A North Carolina man’s vintage car was broken into by a bear. The animal was said to be after the food left inside the rare vehicle.

The cherry-red 1965 289 Shelby Cobra is owned by Tom Cotter from Davidson, North Carolina.

Cotter, a vintage automotive enthusiast and an author of books about collecting rare cars, traveled to Alaska earlier this July with three other Shelby Cobra owners.

During their trip through Alaska, they went through Talkeetna, Denali, Healy, Fairbanks, Paxson, Valdez and through the Whittier Tunnel without any incident.

However, during their stop in Girdwood, 38 miles south of Anchorage, a package of Fig Newtons was left inside Cotter’s car.

Cotter woke up to one of his companion’s text message saying, “I think you should get down to the parking lot as soon as possible.”

According to Cotter, he found his Cobra coated with mud and the 53-year-old vinyl top shredded open.

“There were big muddy paw prints,” he said, which enabled them to narrow down the culprit: Alaska’s notorious brown bears. The bear also left dents on the car’s delicate aluminum rear fender.

Bear and human encounters peak during the summer and fall seasons, when the bears go out to forage for food. Alaskan brown bear cubs photo by the U.S. Fish and Wildlife Service Headquarters.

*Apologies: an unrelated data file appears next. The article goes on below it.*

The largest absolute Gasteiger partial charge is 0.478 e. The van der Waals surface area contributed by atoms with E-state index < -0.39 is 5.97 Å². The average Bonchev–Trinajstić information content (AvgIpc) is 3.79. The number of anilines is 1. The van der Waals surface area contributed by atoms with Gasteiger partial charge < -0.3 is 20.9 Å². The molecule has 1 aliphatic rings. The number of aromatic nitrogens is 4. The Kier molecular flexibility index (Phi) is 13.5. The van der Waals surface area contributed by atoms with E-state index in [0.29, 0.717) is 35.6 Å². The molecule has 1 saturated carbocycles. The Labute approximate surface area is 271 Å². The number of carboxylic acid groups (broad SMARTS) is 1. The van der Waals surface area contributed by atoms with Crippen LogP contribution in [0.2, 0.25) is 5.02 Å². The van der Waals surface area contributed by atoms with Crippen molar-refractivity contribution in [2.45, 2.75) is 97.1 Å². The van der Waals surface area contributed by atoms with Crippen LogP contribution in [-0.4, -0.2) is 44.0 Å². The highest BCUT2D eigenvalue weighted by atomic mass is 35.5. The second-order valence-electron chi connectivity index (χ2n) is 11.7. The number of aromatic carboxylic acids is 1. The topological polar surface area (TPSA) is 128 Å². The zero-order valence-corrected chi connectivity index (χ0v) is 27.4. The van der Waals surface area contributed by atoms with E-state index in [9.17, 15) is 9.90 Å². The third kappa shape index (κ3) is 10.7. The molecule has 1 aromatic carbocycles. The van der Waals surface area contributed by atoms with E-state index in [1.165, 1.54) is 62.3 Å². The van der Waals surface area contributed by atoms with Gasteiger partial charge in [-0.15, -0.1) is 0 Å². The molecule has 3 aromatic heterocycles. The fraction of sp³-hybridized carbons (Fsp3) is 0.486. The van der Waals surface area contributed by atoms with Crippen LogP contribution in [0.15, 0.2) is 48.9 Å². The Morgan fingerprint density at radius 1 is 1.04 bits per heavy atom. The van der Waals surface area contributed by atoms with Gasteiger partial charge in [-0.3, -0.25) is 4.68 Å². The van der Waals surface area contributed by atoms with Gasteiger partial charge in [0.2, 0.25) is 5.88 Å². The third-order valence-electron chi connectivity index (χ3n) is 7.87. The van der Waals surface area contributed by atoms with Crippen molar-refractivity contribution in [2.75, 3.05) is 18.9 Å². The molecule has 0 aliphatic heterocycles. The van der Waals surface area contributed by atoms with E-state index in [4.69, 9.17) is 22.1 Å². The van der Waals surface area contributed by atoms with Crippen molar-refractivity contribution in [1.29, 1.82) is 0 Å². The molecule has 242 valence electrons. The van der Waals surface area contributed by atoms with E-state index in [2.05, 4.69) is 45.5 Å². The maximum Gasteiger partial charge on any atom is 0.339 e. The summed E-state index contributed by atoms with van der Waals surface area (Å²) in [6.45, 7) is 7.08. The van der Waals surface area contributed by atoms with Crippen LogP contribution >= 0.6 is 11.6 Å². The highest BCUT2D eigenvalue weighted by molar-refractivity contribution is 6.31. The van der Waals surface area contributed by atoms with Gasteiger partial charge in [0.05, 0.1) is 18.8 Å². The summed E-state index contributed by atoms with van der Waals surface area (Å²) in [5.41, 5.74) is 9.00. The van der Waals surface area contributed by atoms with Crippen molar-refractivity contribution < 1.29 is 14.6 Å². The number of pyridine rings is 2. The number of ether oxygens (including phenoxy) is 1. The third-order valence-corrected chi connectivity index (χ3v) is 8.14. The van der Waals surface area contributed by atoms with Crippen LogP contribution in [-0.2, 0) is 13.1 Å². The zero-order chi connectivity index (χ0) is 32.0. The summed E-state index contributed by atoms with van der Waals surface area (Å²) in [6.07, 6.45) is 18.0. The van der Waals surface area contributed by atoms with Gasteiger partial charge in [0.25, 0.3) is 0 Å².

With less than 1,000 cars around the world like Cotter’s, the Shelby Cobra is currently valued between $900,000 to $1 million. But even with the damage, Cotter isn’t mad.

“It’s only a car,” he said. “And there’s nothing that can’t be fixed on this car.”

Cotter expects the damage to be covered by his insurance company.

Woody Woodruff, Cotter’s fellow traveler from Charlotte, North Carolina, was said to be the one who left the package of cookies inside Cotter’s car.

“I felt kind of bad, but Tom’s taking it well,” Woodruff said laughing as Cotter stood nearby.

Summer season is the peak time for bear and human encounters.

While Cotter’s sports car may have been damaged, others weren’t as fortunate during their encounter with a bear. In June, a 44-year-old hiker in Alaska’s South Fork Eagle River Valley was killed by a brown bear.

A member of the search party looking for the man was also mauled during their search by the bear.

Another man from Bella Coola, British Columbia was mauled by a bear outside his home. The man sustained major injuries to his head and other parts of his body but survived after driving himself to a nearby hospital.

As for Cotter, he took the whole episode in stride. “This car will forever be known as the bear Cobra.”